From Izvestia, Oct. 10, 2023, p. 3. Complete text:)

The most recent act in the Israeli-Palestinian drama, which has broken the lives of many generations of Middle East residents, is an extremely tragic and predictable reminder of the precariousness of the American-centric world order, which is crumbling before our very eyes. After all, it was Washington that assumed the role of arbitrator at the end of the cold war in an attempt to settle the most complex conflicts and crises from the position of hegemon. As we see years later, the legacy of the 1990s, when American leaders, basking in the spotlight, declared a new, unipolar reality that would bring peoples and faiths together, has now begun to bear its bitter fruit.

This is happening not only in the Middle East, but in many other places throughout the world. Several decades after the hot phase of the Balkan wars, the situation in Bosnia and Kosovo remains explosive. Countries like Haiti and Somalia, once the targets of US interventions, are plagued by ongoing violence. The Karabakh conflict, whose resolution was largely hindered by the cynical West – which was not interested in peace, but in undermining Moscow – ended with armed clashes and the exodus of the Armenians [see Vol. 75, No. 38, pp. 3‑6, and pp. 7‑9]. The list goes on

The so-called Oslo Accords, which the Israeli and Palestinian leaders signed 30 years ago not in the Norwegian capital, but in the District of Columbia under the patronage of [then-US president] Bill Clinton, were intended to create a foundation for the peaceful coexistence of two states. But the arrogance of American administrations, which have always put domestic policy considerations and the wishes of lobbying groups ahead of universal interests, has time and again made it impossible to fix the rifts between the two peoples that have been accumulating for years. Instead of an objective intermediary genuinely committed to ending the bloodshed, the US has transformed into a highly unstable and constantly wavering actor that has changed its priorities and strategic alignments along the way, losing the parties’ trust.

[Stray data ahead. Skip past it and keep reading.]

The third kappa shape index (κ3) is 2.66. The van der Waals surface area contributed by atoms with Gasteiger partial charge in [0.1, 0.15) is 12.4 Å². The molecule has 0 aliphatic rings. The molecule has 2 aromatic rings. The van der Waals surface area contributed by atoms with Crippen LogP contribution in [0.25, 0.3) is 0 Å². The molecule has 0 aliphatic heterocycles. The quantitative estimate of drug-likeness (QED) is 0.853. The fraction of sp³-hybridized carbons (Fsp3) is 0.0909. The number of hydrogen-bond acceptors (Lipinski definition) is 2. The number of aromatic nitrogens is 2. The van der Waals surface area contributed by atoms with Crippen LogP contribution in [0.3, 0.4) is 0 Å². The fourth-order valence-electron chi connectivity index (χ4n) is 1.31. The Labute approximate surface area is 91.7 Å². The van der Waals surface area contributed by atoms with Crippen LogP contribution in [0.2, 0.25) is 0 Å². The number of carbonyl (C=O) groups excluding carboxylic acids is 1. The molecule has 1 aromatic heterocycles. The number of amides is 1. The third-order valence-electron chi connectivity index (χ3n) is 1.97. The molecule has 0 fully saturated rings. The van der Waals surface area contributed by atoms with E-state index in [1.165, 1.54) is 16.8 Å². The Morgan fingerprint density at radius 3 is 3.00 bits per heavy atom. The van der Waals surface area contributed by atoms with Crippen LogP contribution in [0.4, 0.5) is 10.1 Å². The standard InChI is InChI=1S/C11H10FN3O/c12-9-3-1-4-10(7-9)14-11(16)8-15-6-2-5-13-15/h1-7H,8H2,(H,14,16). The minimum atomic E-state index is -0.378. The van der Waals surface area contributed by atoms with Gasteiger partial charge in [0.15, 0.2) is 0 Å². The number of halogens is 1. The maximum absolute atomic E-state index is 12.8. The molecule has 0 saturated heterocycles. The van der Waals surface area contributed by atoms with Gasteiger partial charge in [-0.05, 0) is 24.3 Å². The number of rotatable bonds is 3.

One of Washington’s key decisions that led to the current turmoil was its refusal to recognize the democratic choice of the Palestinian people after Hamas won parliamentary elections. Instead of trying to integrate this organization, which had earned a major vote of trust from its fellow citizens, into the negotiation process, the US did everything within its power to isolate the Gaza Strip diplomatically, thus supporting its transformation into a piece of land cut off from the outside world and existing in abject poverty.

Not surprisingly, the seeds sown when the neoconservatives were obsessed with the reign of liberalism in the so-called Greater Middle East are sprouting today as the Palestinians, who have never known a life without want and violence, are embroiled in brutal fighting. That said, American diplomats are the ones who have recently done everything they can to form an anti-Iranian coalition and mend relations between Israel and the Arab monarchies by ignoring the Palestinian issue and removing it from the equation. It was unlikely that Gaza residents would calmly accept the marginalization of their own fate. The opportunism and carelessness of the apologists for the “end of history,” which never took place, have culminated in yet another bloodbath.

The Israeli-Palestinian conflict can and must be settled, but the US’s destructive role in the negotiation process must be minimized to achieve this. The time has come for new mediators who have not been compromised by the mistakes of the past to take the stage.